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How to value BOT projects?

Oct 7, 2010

It has been a well known fact for some time now that the state of infrastructure in India has been abysmally poor. There have been myriad of reasons for this persistent underperformance, with the primary one being shortfall in funding. In order to tide over the funding woes, government has taken various steps to encourage private sector participation in the infrastructure sector. One of them being awarding projects on PPP basis. This has lead to the evolution of Build Operate Transfer (BOT) projects. Before getting in to the details of valuing BOT projects, let us try and understand the basic mechanics underlying a BOT project. As the name suggests, BOT projects are typically handed over to the government (project awarding entity) after the end of the concession period. The company who has won the bid undertakes the responsibility of building the project, owns the asset till the expiry of the concession period, has the right to collect the cash flow accruing over the life of the project, and finally transfers the project to the awarding entity at the end of the concession period.

Now let us shift our focus back to the valuation of the BOT project. We hereby present a hypothetical example of a road BOT project to understand the valuation dynamics:-

Name of the project ABC
Length40 kms
Concession agreement date 7-Oct-10
Concession period20 years
Commercial operation date 5-Apr-11
Project cost500 crs
Equity165 crs
Debt335 crs
Revenue streamToll
Toll IndexationWPI
Economic interest75%

BOT projects typically have a concession period of 15-20 years and are funded through a mixture of debt and equity. A typical D/E mix is in the range of 70:30. The revenue stream for a road BOT project could either be toll or an annuity.

In a toll based project there is a certain amount of risk involved as far as traffic projections are concerned. If the actual traffic is below estimates, it can impact the cash flow. Hence, the company has to undertake a detailed traffic study exercise before bidding for a project on toll basis. However, for an annuity project, the company typically receives a fixed sum over the life of the project from the government (project awarding entity) for managing and building the asset. As the cash flow is assured, the risk involved is comparatively lower.

In case of toll based projects, the toll rates are either indexed to WPI or CPI. Toll rates are increased/decreased after certain period of time with respect to an increase/decrease in WPI/CPI. Thus pricing for a toll based project is not as flexible as deemed to be. For an annuity project, cash flow is assured, so pricing does not assume any importance.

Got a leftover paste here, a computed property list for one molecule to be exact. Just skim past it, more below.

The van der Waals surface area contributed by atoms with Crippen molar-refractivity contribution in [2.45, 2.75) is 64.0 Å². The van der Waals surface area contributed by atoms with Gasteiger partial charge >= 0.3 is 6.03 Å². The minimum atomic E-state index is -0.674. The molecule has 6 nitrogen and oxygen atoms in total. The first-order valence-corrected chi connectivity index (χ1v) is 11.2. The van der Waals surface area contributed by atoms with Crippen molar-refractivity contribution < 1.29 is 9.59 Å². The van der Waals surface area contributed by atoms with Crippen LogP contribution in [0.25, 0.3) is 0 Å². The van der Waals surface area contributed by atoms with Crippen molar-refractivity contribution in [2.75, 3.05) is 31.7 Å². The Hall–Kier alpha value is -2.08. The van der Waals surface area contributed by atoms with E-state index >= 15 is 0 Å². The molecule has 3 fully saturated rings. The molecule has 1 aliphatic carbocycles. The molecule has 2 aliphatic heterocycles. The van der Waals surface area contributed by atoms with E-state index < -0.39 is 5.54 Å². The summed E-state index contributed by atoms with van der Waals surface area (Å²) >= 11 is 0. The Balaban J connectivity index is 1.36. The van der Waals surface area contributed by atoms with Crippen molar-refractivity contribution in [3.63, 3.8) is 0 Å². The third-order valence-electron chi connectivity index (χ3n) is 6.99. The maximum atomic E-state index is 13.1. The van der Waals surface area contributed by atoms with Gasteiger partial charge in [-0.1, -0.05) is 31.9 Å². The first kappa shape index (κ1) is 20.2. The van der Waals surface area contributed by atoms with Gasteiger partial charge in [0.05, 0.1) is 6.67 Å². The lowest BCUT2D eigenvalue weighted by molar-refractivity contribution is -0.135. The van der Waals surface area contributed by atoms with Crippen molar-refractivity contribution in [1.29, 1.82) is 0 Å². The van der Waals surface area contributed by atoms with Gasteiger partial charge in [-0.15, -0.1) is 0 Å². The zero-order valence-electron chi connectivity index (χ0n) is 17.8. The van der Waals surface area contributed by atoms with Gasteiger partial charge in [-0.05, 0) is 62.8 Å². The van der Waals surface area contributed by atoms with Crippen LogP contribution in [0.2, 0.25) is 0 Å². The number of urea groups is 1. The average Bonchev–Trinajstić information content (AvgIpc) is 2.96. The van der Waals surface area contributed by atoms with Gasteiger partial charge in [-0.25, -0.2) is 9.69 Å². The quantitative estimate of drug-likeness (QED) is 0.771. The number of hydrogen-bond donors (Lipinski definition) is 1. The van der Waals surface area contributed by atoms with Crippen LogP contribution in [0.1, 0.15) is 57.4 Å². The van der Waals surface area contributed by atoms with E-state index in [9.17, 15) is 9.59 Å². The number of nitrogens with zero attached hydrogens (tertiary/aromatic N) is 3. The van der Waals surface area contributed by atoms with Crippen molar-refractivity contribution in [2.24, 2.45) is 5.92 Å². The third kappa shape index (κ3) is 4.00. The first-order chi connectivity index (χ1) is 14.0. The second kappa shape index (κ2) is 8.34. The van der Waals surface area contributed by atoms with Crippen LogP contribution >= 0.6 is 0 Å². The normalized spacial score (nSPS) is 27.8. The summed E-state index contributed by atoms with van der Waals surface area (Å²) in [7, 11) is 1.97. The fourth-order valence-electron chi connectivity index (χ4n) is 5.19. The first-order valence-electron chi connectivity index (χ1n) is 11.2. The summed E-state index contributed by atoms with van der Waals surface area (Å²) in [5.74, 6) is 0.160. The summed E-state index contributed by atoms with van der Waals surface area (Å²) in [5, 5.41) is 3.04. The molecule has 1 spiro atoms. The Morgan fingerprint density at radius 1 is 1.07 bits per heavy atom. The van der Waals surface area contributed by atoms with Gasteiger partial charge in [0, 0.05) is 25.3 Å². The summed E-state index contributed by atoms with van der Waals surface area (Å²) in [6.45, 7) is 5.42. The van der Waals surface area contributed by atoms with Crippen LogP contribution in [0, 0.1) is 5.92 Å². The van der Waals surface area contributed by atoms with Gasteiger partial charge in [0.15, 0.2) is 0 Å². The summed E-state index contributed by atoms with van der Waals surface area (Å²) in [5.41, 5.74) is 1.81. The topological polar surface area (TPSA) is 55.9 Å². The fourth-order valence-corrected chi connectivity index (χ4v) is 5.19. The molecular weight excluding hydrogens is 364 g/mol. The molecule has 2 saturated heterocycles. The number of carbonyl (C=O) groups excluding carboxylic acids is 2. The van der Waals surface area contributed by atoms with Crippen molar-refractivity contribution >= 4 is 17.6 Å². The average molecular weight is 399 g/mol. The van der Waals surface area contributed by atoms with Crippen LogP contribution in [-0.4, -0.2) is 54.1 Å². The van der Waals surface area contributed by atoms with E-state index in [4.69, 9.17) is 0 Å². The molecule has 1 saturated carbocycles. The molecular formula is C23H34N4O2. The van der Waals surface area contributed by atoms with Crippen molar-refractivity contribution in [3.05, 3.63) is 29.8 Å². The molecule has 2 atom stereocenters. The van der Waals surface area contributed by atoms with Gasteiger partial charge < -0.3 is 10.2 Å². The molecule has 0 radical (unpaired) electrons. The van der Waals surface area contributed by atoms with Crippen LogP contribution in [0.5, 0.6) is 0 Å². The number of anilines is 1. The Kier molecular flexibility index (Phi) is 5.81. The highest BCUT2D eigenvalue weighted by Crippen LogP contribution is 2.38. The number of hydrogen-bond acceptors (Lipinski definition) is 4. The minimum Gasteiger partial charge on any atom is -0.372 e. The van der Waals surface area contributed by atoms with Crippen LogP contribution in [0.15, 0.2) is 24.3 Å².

Now when it comes to valuing a toll based road BOT project, the first thing one needs to know is whether the project has achieved financial closure or not. If the financial closure (how the project is going to be funded) is done one can either value the project on a P/BV or DCF basis. If financial closure is not achieved, it would be wise to NOT assign any value to the project.

If the financial closure is achieved and the project is on a toll basis, undertaking DCF analysis to value the project is slightly tricky. This is because toll projections are subjective in nature and any changes with respect to actual numbers can upset the valuation. In such a situation, P/BV multiple comes as handy.

While valuing a company on P/BV basis, one needs to assign a multiple to the equity invested in the project rather than the total equity committed in the project. The multiple could be high or low depending upon the progress and location of the project (gives an overview of traffic estimates). The final value has to be adjusted for the stake in the project. Then dividing that value by the total number of shares will give you per share valuation of a BOT project. Following table (continuation from the previous table) explains the same:-

Total Equity commitment165 crs
Equity invested100 crs
Equity Valuation120 crs
Economic interest75%
Adjusted Equity Valuation90 crs
O/S shares10 crs
Per share Value9

However, if the BOT project is on annuity basis, DCF would be the best way to value the same. This is because we are assured of the cash flow to be received by the company. The final DCF value after adjusting for cash and debt is to be divided by the outstanding shares to get the per share value of the annuity BOT project.

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2 Responses to "How to value BOT projects?"

Ashwini Modi

Dec 17, 2015

Many times while valuing BOT toll based projects using DCF method, the key issue faced is arriving at the cost of equity. Selecting a beta for a toll project which is already operational since past 3-4 years and linking its beta with the industry beta of comparable companies (having various toll projects at different stages based on mixture of toll and/or annuity based revenues) seems to be difficult to justify. For example if we take Infra companies exclusively into roads and highway construction and say the average unlevered beta comes to 0.7. If our project's D/E is quite high around 90:10 it gives very high beta of say 1.9-2 leading to a very high cost of equity. This is the problem which we face while doing equity valuation of BOT projects. How do we conclude on beta for a BOT toll based project.

Like (2)


Jun 2, 2013

The received project(technical Proposal For 500 TPD Waste To Energy Plant In The
Hashemite Kingdom Of Jordan) explain the mechanism of action only,what about :
-The location,where possible apply this project? Amman, Zarqa, Other?
-The reference of MSW study at 2010?
-The cost

Like (2)
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